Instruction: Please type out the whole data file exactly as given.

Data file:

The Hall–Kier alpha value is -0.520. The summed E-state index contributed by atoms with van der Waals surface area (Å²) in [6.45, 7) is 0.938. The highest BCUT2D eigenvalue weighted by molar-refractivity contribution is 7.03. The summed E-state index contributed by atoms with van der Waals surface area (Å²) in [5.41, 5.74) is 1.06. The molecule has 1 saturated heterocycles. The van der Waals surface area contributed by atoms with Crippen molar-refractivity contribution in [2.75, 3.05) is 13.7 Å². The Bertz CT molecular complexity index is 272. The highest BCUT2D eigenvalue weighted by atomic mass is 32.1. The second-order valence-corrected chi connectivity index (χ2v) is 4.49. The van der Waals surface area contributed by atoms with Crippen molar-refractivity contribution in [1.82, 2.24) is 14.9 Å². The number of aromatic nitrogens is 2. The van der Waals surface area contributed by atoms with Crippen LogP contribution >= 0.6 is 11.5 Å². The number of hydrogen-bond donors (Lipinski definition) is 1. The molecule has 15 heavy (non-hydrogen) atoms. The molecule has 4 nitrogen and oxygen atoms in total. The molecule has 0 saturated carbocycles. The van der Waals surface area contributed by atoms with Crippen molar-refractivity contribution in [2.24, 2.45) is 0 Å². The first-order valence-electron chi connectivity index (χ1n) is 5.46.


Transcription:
The Hall–Kier alpha value is -0.520. The summed E-state index contributed by atoms with van der Waals surface area (Å²) in [6.45, 7) is 0.938. The highest BCUT2D eigenvalue weighted by molar-refractivity contribution is 7.03. The summed E-state index contributed by atoms with van der Waals surface area (Å²) in [5.41, 5.74) is 1.06. The molecule has 1 saturated heterocycles. The van der Waals surface area contributed by atoms with Crippen molar-refractivity contribution in [2.75, 3.05) is 13.7 Å². The Bertz CT molecular complexity index is 272. The highest BCUT2D eigenvalue weighted by atomic mass is 32.1. The second-order valence-corrected chi connectivity index (χ2v) is 4.49. The van der Waals surface area contributed by atoms with Crippen molar-refractivity contribution in [1.82, 2.24) is 14.9 Å². The number of aromatic nitrogens is 2. The van der Waals surface area contributed by atoms with Crippen LogP contribution >= 0.6 is 11.5 Å². The number of hydrogen-bond donors (Lipinski definition) is 1. The molecule has 15 heavy (non-hydrogen) atoms. The molecule has 4 nitrogen and oxygen atoms in total. The molecule has 0 saturated carbocycles. The van der Waals surface area contributed by atoms with Crippen molar-refractivity contribution in [2.24, 2.45) is 0 Å². The first-order valence-electron chi connectivity index (χ1n) is 5.46.